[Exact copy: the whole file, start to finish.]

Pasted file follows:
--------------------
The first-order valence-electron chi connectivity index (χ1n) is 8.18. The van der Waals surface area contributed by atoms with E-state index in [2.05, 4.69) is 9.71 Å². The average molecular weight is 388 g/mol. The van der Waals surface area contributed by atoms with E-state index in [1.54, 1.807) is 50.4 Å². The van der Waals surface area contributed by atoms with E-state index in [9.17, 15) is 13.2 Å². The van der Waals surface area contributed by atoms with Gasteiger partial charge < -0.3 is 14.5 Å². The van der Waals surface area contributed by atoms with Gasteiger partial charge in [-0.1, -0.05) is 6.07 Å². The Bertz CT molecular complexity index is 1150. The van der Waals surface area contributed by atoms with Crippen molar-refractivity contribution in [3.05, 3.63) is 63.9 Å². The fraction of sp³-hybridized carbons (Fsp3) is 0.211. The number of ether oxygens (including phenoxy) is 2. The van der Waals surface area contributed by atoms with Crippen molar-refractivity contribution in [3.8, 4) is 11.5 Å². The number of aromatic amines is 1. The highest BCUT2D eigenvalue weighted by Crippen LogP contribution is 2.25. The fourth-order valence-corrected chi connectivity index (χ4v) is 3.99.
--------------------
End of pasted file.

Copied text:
The first-order valence-electron chi connectivity index (χ1n) is 8.18. The van der Waals surface area contributed by atoms with E-state index in [2.05, 4.69) is 9.71 Å². The average molecular weight is 388 g/mol. The van der Waals surface area contributed by atoms with E-state index in [1.54, 1.807) is 50.4 Å². The van der Waals surface area contributed by atoms with E-state index in [9.17, 15) is 13.2 Å². The van der Waals surface area contributed by atoms with Gasteiger partial charge < -0.3 is 14.5 Å². The van der Waals surface area contributed by atoms with Gasteiger partial charge in [-0.1, -0.05) is 6.07 Å². The Bertz CT molecular complexity index is 1150. The van der Waals surface area contributed by atoms with Crippen molar-refractivity contribution in [3.05, 3.63) is 63.9 Å². The fraction of sp³-hybridized carbons (Fsp3) is 0.211. The number of ether oxygens (including phenoxy) is 2. The van der Waals surface area contributed by atoms with Crippen molar-refractivity contribution in [3.8, 4) is 11.5 Å². The number of aromatic amines is 1. The highest BCUT2D eigenvalue weighted by Crippen LogP contribution is 2.25. The fourth-order valence-corrected chi connectivity index (χ4v) is 3.99.